Machines That Kill

Cars get us where we need to go — and they do a whole lot worse

Jim Campbell illustration

It's been three weeks since it happened, and I still have blood marks on one of my notebooks and a spot in my chest that's sore from where I hit the pavement.

I've been riding my bike in urban environments since 2003, swapping four wheels for two after getting fed up with paying for insurance, fed up with sitting in traffic and fed up with constantly having to stay sober so I could give rides to obnoxious drunk people. I purchased a car again in 2011, but I still ride my bike as much as I can. I like the exercise. I like gliding through rush hour traffic, passing cars that miserably inch along. I like the view of the city you'd never get from the blur of a car window.

But maybe most of all, I like how bikes aren't a mode of transportation with so much potential for violence, at least not in the same ways cars are. I was reminded of that reality earlier this month when a woman from Spokane Valley driving a Toyota Camry blew a red light and hit me on my bike.

I've had close calls before, and I've been in a couple of accidents. (None of them were my fault.) In these situations there's always a split second where the gravity of what's happening crowds out all other thoughts, with the terrible realization that you are going to get hit. In your next thought (if there's time for that) you might wonder how bad it'll be.

After having this second thought, I was on the hard pavement, waiting for my body to cry out in pain. Shaking as I got up, I saw a light-blue car with its front end ripped open from the impact of the other car and fluids pouring from its newly exposed innards. Two women sat with their doors open, bawling. This awful scene — and even worse ones — potentially lurks in every intersection.

After riding my bike in a cities for more than a decade, I can count the number of accidents I've been in on one hand, because I've learned to spot distracted or careless drivers and anticipate their boneheaded moves. But someone running a red light is hard to anticipate.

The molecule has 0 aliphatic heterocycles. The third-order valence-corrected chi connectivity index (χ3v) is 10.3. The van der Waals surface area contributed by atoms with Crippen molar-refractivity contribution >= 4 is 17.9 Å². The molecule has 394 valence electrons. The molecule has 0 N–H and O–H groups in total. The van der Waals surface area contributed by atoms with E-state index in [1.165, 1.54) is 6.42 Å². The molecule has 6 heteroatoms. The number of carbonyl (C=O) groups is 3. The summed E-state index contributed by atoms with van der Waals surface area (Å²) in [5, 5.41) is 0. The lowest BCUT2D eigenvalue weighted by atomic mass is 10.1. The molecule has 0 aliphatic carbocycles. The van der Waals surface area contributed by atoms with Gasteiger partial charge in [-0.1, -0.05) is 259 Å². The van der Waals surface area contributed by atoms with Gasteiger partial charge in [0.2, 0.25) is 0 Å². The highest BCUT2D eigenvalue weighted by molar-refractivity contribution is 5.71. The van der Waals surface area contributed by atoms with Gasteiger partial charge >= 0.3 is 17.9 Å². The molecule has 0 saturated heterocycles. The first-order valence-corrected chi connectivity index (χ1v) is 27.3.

I'm OK. I was just knocked down. I squeezed my brakes in time to avoid becoming a hood ornament, but many aren't as fortunate.

According to numbers from the Insurance Institute for Highway Safety, 165,340 people died in motor vehicle accidents between 2009 and 2013. That's just for five years, and just in this country. Millions of people have been killed (more than many wars) by others driving cars.

If you're on the fence about taking up biking, I would encourage you, despite my accident and all the boneheads on the road, to get off the fence and into the saddle of a bike. I've made countless trips on my bike in one piece, and the odds are you will too.

According to numbers from the Washington Traffic Safety Commission, there were nine serious injuries to bicyclists in Spokane County for the year 2012, making the odds of a bad scenario very small.

In recent years, there's been a trend toward making cities more pedestrian- and bike-friendly, and Spokane is no exception. More bikes on the road is supposed to mean that drivers will take notice, making things safer. I don't know what to do about drivers who run red lights, and I don't think anyone does.

We don't need to wade into the debate over the future design of cities here. My point is this: Cars are machines that kill. Remember this next time you drive one. And don't run red lights. ♦

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